Get Ready: America’s Cities Are Cracking Up

new york city wikimediaOne of the most bizarre phenomena of our time has been the dramatic fall of violent crime rates in America. I’m sure you’ve heard many reasons for this trend, which have been connected by various researchers to falling birth rates, increased incarceration rates, more efficient policing, higher gun sales, and even the proliferation of violent video games. In other words, the theories are a dime a dozen, and we have no idea why the violent crime rate has gone down for the past 20 years, or even if there is a single cause.

Unfortunately, this baffling trend may be finally coming to an end. If current murder rates hold, 2015 may end up becoming the most violent year for America in recent memory. A recent article in USA today made light of the numerous murders that our urban areas are experiencing right now, and the numbers they documented will blow your mind.

After years of declining violent crime, several major American cities experienced a dramatic surge in homicides during the first half of this year.

Milwaukee, which last year had one of its lowest annual homicide totals in city history, recorded 84 murders so far this year, more than double the 41 it tallied at the same point last year.

Milwaukee Police Chief Edward Flynn said the mounting homicide toll in his city of 600,000 is driven by Wisconsin’s “absurdly weak” gun laws – carrying a concealed weapon without a state-issued concealed carry is a misdemeanor in the Badger State – as well a subculture within the city that affirms the use of deadly violence to achieve status and growing distrust of police in some parts of the city.

Milwaukee is not alone.

The number of murders in 2015 jumped by 33% or more in Baltimore, New Orleans and St. Louis. Meanwhile, in Chicago, the nation’s third-largest city, the homicide toll climbed 19% and the number of shooting incidents increased by 21% during the first half of the year.

In all the cities, the increased violence is disproportionately impacting poor and predominantly African-American and Latino neighborhoods. In parts of Milwaukee, the sound of gunfire is so commonplace that about 80% of gunshots detected by ShotSpotter sensors aren’t even called into police by residents, Flynn said.

“We’ve got folks out there living in neighborhoods, where . . . it’s just part of the background noise,” Flynn told USA TODAY. “That’s what we’re up against.”

Much like the lower crime rates we’ve been experiencing for over 20 years, nobody is exactly sure why violence is making a comeback, or where it’s going. It could just be a temporary surge that will soon level out, or it may be the start of a whole new trend. Some have suggested that it’s being caused by tighter budgets at the local level, by it’s hard to say for sure.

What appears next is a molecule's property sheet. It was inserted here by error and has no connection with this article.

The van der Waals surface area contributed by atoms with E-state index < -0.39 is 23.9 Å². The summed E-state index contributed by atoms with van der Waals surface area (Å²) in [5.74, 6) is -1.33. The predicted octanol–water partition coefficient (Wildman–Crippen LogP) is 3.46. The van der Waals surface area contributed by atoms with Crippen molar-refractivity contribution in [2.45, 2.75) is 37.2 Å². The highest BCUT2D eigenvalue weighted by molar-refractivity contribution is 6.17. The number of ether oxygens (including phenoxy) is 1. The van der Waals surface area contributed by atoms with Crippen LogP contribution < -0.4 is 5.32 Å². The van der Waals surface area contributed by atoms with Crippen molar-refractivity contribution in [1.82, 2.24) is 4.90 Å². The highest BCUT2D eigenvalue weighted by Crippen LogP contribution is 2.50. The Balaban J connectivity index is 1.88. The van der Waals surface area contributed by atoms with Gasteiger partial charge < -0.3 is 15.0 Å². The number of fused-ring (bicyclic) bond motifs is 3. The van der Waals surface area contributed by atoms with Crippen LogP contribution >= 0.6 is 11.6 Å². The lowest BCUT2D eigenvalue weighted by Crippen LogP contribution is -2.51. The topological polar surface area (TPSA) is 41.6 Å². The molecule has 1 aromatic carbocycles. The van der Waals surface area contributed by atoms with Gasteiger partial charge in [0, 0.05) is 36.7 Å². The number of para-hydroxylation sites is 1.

Another theory suggests that this violence is being fueled by the racial tensions that were sparked in Ferguson and Baltimore. Both cities have seen a startling surge in homicides, as well as lower arrest rates, which may be due to average citizens being reluctant to talk to the police.

In any case, the presence and efforts of the police may not be having much of an effect at all. Take Chicago for instance, which experienced an incredibly violent 4th of July weekend this year, despite the number of cops who were on the streets.

The Windy City, which recorded more murders than any other municipality last year, experienced a bloody July 4 weekend in which 11 people were killed and more than 50 others were wounded. One of this weekend’s victims was 7-year-old Amari Brown, who police said was struck by a bullet that was likely intended for his father, a high-ranking gang member.

The boy’s father, Antonio Brown, had 45 arrests on his rap sheet—including an April arrest on a gun charge. Brown was out on bail at the time of his son’s killing.

“If you think that putting more cops on the street would make a difference, then take a look at the fact that we put a third more manpower on the street for this weekend,” Chicago police superintendent Garry McCarthy told reporters at the end of the bloody holiday weekend. “What’s the result? We’re getting more guns. Well, that’s great. It’s not stopping the violence.”

Whatever the case may be, one thing is for certain. Just about every single municipality in America is dealing with more homicides this year than they were last year. It’s amazing that despite some of the economic problems we’ve had over the past decade, that there hasn’t been more murders, but now it looks like our seething cities are finally cracking up under the pressure of poverty and racial tensions. If you live in the an urban area, brace yourself for another crazy summer.

Joshua Krause was born and raised in the Bay Area. He is a writer and researcher focused on principles of self-sufficiency and liberty at Ready Nutrition. You can follow Joshua’s work at our Facebook page or on his personal Twitter.

Joshua’s website is Strange Danger

This information has been made available by Ready Nutrition

Originally published July 10th, 2015
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